Friday, April 19, 2013

Food Photography

Taking pictures of food, how hard can it be?

Hah! Hard as hell is the right answer. Think back to your Facebook feed and remember the last time someone posted a picture of some sort of homemade meal. Chances are it was something they had put a lot of time and effort into making and had enough pride in their accomplishment to want to share it with the world. Chances are, because food photography is hard, it looked like unappealing slop by the time it was uploaded to the internet. Go ahead, go take a minute to scroll through your news feed and see if you can find any pictures of food taken by one of your friends that makes you want to invite yourself over to dinner. I'll wait here.

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So how did it go? Maybe you have more skilled friends than I do, but I'm gonna take a wild stab in the dark and guess that you struck out. Now, I am not here today to rag on people taking pictures of food. Not at all. Because I am one of them. Today, I am going to share with you some of the things we have learned about photographing food.

David and I have been taking a lot of pictures lately two main reasons:

  • I am blogging and using social media to promote my family's various businesses and pictures are the best way to catch the eye of a potential reader; and
  • I am developing an online shopping cart for Gurnet Trading Co. and products don't sell online very well with out photographs. 

So, in an activity that has had a steep learning curve and many failures, here is a list of lessons we have learned thus far.




1. Invest in a large memory card
For every picture that we have deemed to have "potential" for future use, we have taken dozens of throwaways. This is one of the best and worst things about modern digital photography; we have the luxury of taking hundreds of photos to make sure we have plenty to work with, but then we have to painfully sort through the images and discard the garbage.

Unless you are pro, a real artist, or have that magic eye; you're not going to get a worthwhile shot on your first attempt. We took more than two dozen photos of a damn Shrimp Pesto Pizza and even still we weren't pleased with the results.




2. You're not close enough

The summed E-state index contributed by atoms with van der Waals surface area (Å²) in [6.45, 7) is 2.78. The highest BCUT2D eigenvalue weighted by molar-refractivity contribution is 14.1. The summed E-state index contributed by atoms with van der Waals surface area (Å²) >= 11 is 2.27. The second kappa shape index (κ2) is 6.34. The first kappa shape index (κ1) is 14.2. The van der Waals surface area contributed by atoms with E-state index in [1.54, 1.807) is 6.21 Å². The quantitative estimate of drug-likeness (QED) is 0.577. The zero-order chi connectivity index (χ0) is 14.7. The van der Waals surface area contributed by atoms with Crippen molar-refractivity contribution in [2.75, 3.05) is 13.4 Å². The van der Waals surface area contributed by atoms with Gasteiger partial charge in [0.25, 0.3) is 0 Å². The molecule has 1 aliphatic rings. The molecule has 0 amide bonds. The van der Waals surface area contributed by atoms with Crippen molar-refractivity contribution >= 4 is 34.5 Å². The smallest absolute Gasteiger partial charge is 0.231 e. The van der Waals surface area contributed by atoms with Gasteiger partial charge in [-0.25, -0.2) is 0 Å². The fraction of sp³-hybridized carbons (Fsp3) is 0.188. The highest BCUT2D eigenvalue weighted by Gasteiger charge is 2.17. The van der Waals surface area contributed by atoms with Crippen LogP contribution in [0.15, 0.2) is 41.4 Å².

Get so close that you think you must be too close and then get closer. Unless your subject is the chef, food needs to be shot macro style. You have to be able to see the texture and subtle variations in color to make it interesting and appealing.

Take these Brussels sprouts. Same sprouts. Same cute little piles. Same camera. Same everything. You tell me which one looks more interesting and appealing.




 3. Get low

The angle of approach is critical. We have found that you have to get low, almost even with the food, in order to have a good result. If you take a picture from above, you loose the depth of your subject, making it look flat, even if you have gotten close and maintained the texture.

Notice how the right angle can give even a flat food like pizza depth.



4. Equipment and technique matter

With some things, the quality of what you start with can make up for your own inexperience and equipment. For example, if you start with good fresh seafood you can pretty much slop it on a plate with no skill and a mediocre recipe and it will still taste great. Skills and equipment become more important when you are trying to dress up a product that was less than adequate to begin with.

Or take dogs for an example. When they are fluffy little fuzzballs a bark is cute and jumping is just a way for them to be adorable and get love. As they get older these traits get harder to over look and you have to train them and improve their skills, lest they become a "bad dog."

This is not the case with food photography. It doesn't matter how great your subject is, how much effort was put into it, and how fabulous it is; a bad picture will make it look like crap.

Look at these hand made sweet potato raviolis. I spent all day making them and they were absolutely delicious. They looked amazing and we were so proud of them. I took this photo a couple of years ago with my phone.



Now look at this hamburger. We spent maybe 15 minutes on this meal. You can even see that I didn't even bother to take the time to make sure it was round. Better technique with a DSLR will clearly results in an oddly misshapen hamburger beating out home-cooked love shot with lousy technique and a point and shoot.



These are four lessons that we have learned over the last few weeks. Stay tuned for our continued misadventures in photography.